On his new sleep schedule, instead of working through the night, Cruz would wake up at 5 a.m. to paint before the kids got up, and then try to shut his brain down for sleep by 10:30 p.m.
At first, Ortiz was skeptical.
“I had this romantic notion that it was at night when dreams come alive,” says Ortiz. “I thought, ‘Is this going to affect my creativity?’”
But after researching the work schedules of other artists, Ortiz learned that greats like Matisse and Van Gogh had painted in the early mornings and maintained tight daily routines, so he gave it a shot.
A new automated coffee maker set to brew at 4:50 a.m. helped ease the transition, as did setting up his easel and paint in the house so all he had to do was sleepily walk from his bed to the kitchen to start working.
It took two weeks for Ortiz to shift from being a sleep-starved zombie to a genuine morning person, but physical and artistic transformation happened even sooner.
“I saw an immediate change in my artwork,” says Ortiz. “Not only just the production, but the amount that was being produced, and the quality. I even had collectors saying, ‘What’s going on?’ It was just more concise work.”
Not only that, Ortiz also noticed a huge pivot in the subject matter of his work. “I started to look at more social, political types of productions or analyzations of how to create work,” says Ortiz. “And then I started to get involved in different methods of painting, like plein air painting outside, doing a portrait series. There was public art. I was working on five different bodies of work at the same time.”
Looking Forward, Well Rested
In many ways, Ortiz has been riding that sleep-fueled productivity train ever since (though today he uses the “Bedtime” feature on his iPhone to make sure he gets eight hours of sleep at night), as he continues to build his “empire of creativity."
Today, that empire includes Burnt Nopal, a creative firm he runs with Olivia; graphic design work; paintings and illustrations in galleries all over the world; and his biggest project, that 60-foot tower just off Interstate 35 in San Antonio.
Known as the “Dream Song Tower,” the twisted metal structure serves as a tribute to Tejano folklore, love songs by Selena, and the hopes and dreams of the local community.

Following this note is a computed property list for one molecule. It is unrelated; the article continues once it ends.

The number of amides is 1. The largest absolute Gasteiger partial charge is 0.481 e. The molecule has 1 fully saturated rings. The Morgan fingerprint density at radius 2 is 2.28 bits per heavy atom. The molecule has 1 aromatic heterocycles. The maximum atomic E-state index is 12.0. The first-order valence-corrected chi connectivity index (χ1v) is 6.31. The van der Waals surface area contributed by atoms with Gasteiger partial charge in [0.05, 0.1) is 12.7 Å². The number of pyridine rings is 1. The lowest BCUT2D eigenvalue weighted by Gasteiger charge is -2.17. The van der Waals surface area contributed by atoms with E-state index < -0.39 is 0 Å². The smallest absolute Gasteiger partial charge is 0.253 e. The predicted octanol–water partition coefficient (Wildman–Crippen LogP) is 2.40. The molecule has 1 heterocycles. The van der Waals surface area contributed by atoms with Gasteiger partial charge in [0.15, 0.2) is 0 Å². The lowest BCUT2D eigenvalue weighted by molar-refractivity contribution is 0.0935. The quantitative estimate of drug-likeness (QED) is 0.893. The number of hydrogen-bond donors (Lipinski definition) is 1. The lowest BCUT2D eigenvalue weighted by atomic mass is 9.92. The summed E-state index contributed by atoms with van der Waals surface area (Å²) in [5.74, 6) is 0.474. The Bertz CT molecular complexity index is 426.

At once romantic and industrial, with blocky bilingual text set against an improvised radio tower design, the massive piece of public art broadcasts the themes that have long served as a throughline in Ortiz’s work.
Those themes speak to the history and politics, people and landscapes of Texas—at a time when everything about the state is in flux.
“Family and our relationship to the land here has always been a huge part of our work,” says Ortiz. “Texas is going into a direction that we've never seen before. I was raised in Houston so I would see rockets go up in space. That's the kind of Texas I think about—of big urban cities, and of big ranches that are now totally teched-out with solar and wind farms.”
Currently, Ortiz is working on a documentary project that involves interviewing and painting recent U.S. immigrants—available in audio form as the En Vivo Portraits podcast on Spotify—as well as researching, writing, and creating new works on the Mexican-American experience in the United States. He still paints every day.
Amid all those projects, Ortiz is also taking time out for something new—naps, which he admits with some embarrassment. “The pandemic has me sleeping more,” he says. “Coming from a Latino working-class family, I have internal guilt about that.”
But, like his prior relationship with his sleep-work schedule, that’s changing too. Spurred on by the pandemic, he’s started to embrace the idea that slowing down is okay, and there’s no shame in self-care.
“It's true,” he says. “Get more sleep, and you're going to live a better life.”